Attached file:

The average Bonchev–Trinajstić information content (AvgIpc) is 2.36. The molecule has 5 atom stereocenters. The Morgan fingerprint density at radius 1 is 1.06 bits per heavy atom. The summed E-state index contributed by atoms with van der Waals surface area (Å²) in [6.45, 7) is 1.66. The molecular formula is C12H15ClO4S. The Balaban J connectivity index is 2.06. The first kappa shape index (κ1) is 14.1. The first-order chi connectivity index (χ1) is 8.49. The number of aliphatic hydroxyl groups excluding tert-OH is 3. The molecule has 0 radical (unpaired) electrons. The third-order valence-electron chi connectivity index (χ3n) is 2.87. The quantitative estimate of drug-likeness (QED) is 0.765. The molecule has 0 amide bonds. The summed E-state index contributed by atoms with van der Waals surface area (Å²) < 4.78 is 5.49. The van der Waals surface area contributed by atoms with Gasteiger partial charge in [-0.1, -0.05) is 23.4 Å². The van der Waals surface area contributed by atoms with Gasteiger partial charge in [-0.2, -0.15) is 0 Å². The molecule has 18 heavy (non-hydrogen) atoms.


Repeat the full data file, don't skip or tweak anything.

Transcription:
The average Bonchev–Trinajstić information content (AvgIpc) is 2.36. The molecule has 5 atom stereocenters. The Morgan fingerprint density at radius 1 is 1.06 bits per heavy atom. The summed E-state index contributed by atoms with van der Waals surface area (Å²) in [6.45, 7) is 1.66. The molecular formula is C12H15ClO4S. The Balaban J connectivity index is 2.06. The first kappa shape index (κ1) is 14.1. The first-order chi connectivity index (χ1) is 8.49. The number of aliphatic hydroxyl groups excluding tert-OH is 3. The molecule has 0 radical (unpaired) electrons. The third-order valence-electron chi connectivity index (χ3n) is 2.87. The quantitative estimate of drug-likeness (QED) is 0.765. The molecule has 0 amide bonds. The summed E-state index contributed by atoms with van der Waals surface area (Å²) < 4.78 is 5.49. The van der Waals surface area contributed by atoms with Gasteiger partial charge in [-0.1, -0.05) is 23.4 Å². The van der Waals surface area contributed by atoms with Gasteiger partial charge in [-0.2, -0.15) is 0 Å². The molecule has 18 heavy (non-hydrogen) atoms.